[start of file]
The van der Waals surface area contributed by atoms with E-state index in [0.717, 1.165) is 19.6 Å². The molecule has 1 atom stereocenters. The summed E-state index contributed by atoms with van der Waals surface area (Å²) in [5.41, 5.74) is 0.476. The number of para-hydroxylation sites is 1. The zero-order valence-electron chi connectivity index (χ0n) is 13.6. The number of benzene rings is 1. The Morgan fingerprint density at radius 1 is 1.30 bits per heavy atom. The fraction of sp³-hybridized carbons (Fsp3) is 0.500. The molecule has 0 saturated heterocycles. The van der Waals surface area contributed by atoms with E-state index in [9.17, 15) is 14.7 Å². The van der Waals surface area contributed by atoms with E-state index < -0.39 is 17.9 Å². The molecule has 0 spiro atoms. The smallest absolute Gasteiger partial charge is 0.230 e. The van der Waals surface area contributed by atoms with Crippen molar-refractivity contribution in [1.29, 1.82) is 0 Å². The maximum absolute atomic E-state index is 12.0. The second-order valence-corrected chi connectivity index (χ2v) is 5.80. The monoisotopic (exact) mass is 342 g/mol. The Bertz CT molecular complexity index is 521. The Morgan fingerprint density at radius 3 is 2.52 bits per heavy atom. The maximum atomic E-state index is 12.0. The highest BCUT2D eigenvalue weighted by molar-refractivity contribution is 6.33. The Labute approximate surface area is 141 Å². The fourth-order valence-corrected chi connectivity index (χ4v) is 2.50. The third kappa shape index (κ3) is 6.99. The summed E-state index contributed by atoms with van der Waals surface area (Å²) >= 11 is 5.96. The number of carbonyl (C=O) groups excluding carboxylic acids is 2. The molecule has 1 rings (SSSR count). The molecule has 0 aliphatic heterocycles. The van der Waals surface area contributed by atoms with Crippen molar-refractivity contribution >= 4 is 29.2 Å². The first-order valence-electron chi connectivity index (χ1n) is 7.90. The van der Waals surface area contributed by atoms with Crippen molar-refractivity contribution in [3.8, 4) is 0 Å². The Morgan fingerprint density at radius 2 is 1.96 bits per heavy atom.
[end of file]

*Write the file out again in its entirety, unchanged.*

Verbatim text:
The van der Waals surface area contributed by atoms with E-state index in [0.717, 1.165) is 19.6 Å². The molecule has 1 atom stereocenters. The summed E-state index contributed by atoms with van der Waals surface area (Å²) in [5.41, 5.74) is 0.476. The number of para-hydroxylation sites is 1. The zero-order valence-electron chi connectivity index (χ0n) is 13.6. The number of benzene rings is 1. The Morgan fingerprint density at radius 1 is 1.30 bits per heavy atom. The fraction of sp³-hybridized carbons (Fsp3) is 0.500. The molecule has 0 saturated heterocycles. The van der Waals surface area contributed by atoms with E-state index in [9.17, 15) is 14.7 Å². The van der Waals surface area contributed by atoms with E-state index < -0.39 is 17.9 Å². The molecule has 0 spiro atoms. The smallest absolute Gasteiger partial charge is 0.230 e. The van der Waals surface area contributed by atoms with Crippen molar-refractivity contribution in [1.29, 1.82) is 0 Å². The maximum absolute atomic E-state index is 12.0. The second-order valence-corrected chi connectivity index (χ2v) is 5.80. The monoisotopic (exact) mass is 342 g/mol. The Bertz CT molecular complexity index is 521. The Morgan fingerprint density at radius 3 is 2.52 bits per heavy atom. The maximum atomic E-state index is 12.0. The highest BCUT2D eigenvalue weighted by molar-refractivity contribution is 6.33. The Labute approximate surface area is 141 Å². The fourth-order valence-corrected chi connectivity index (χ4v) is 2.50. The third kappa shape index (κ3) is 6.99. The summed E-state index contributed by atoms with van der Waals surface area (Å²) >= 11 is 5.96. The number of carbonyl (C=O) groups excluding carboxylic acids is 2. The molecule has 1 rings (SSSR count). The molecule has 0 aliphatic heterocycles. The van der Waals surface area contributed by atoms with Crippen molar-refractivity contribution >= 4 is 29.2 Å². The first-order valence-electron chi connectivity index (χ1n) is 7.90. The van der Waals surface area contributed by atoms with Crippen molar-refractivity contribution in [3.8, 4) is 0 Å². The Morgan fingerprint density at radius 2 is 1.96 bits per heavy atom.